The Hunt for Red October is a submarine thriller that moves at a steady, underwater pace. Adapted from Tom Clancy’s how-I-learned-to-stop-worrying- and-love-the-Cold-War best-seller, the film is a piece of heightened prosaic suspense; it comes at you in big, chewy gobs of exposition and dialogue.
The director, John McTiernan, is the heavy-metal action whiz who made Die Hard; he knows how to build one climax on top of another. This time, though, he isn’t out to clobber audiences — at least, not until the climactic climax (which features enough high explosives and tricky cross-cutting to send you home happy). McTiernan photographs his submarines lullingly, as though they were darkly gliding metallic whales, and he sets up Clancy’s interlocking plots so that the real tingle of the film lies in simply following the damned thing.
The film’s centerpiece is the Red October, a humongous ”typhoon-class” Russian submarine equipped with nuclear warheads and a silent propulsion system that allows it to go virtually undetected by sonar. Inside, it’s all glowing tiers and high-tech bric-a-brac; with the addition of a few strategically placed barstools, the set easily could have served as the latest three-story neon nightclub.
Ramius (Sean Connery), the Red October’s stately commander, is, we’re told, one of the most revered figures in the Soviet Navy. But now he and his carefully chosen cadre of officers want to defect to the United States. Naturally, both empires are after them. The Americans aren’t sure whether the Soviets are actually defecting or threatening to launch an invasion off the Eastern seaboard. Meanwhile, the Soviets, represented by a charmingly cagey ambassador (Joss Ackland), will do anything to avoid an embarrassment. They dispatch most of their underwater fleet to blow up the renegade sub.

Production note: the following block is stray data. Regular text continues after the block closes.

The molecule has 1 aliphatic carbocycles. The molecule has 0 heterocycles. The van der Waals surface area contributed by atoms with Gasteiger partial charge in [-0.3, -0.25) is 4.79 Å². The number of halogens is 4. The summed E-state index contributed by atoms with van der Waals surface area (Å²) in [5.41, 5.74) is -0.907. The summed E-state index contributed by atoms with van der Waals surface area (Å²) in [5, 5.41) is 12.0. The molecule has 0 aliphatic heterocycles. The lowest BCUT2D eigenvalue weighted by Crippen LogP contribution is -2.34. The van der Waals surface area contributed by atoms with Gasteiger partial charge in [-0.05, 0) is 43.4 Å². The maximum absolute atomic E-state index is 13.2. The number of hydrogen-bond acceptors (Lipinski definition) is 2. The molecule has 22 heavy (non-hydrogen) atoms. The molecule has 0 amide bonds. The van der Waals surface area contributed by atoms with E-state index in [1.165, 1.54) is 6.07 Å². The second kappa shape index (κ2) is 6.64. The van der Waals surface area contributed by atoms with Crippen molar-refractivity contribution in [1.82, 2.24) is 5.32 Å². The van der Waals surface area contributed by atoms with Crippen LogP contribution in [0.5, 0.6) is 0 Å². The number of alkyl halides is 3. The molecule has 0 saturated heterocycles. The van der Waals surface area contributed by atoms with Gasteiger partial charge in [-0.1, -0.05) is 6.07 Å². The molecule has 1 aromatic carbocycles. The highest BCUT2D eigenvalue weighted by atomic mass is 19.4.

The Hunt for Red October is colorful and exciting, yet unless you’re a young moviegoer, nothing in it takes you by complete surprise. (It’s less a nail-biter than a chin-stroker.) Based on a book President Reagan said was one of his favorites, the movie is set in 1984, before the ascendance of Gorbachev. Still, Clancy’s tone — if not his saber-rattling premise — has been updated to incorporate the end of the Cold War. For all its sleek bombast, the film never works up quite enough suspenseful energy to threaten to erupt into World War III.
The movie features a terrific (all-male) cast, even if a few of them end up overshadowed by Clancy’s busy plot. Connery is great when he assembles his men at the controls and issues imperious, monosyllabic commands. He has the kind of presence William Shatner must have been dreaming of in his Captain Kirk days. At other times, Ramius seems a bit stiff. Sporting a handsome, silver brush-cut toupee, Connery is like someone posing for a dollar bill.
The American actors fare better. At first, Alec Baldwin is disconcertingly boyish as Ryan, the anonymous CIA analyst thrust into heroism. But he grows on you; the film needs his slightly geeky, head-of-the-class wit. And there are crackerjack turns by Scott Glenn, James Earl Jones, Courtney B. Vance (as that new screen type, the techno-hipster), and, especially, Richard Jordan, who plays the national security adviser as a charmingly up-front Reagan-era buccaneer. Jordan has become a super-sly comedian, and you can feel his delight as he digs into those well-oiled Southern cadences. He turns American diplomatic gamesmanship into high style. B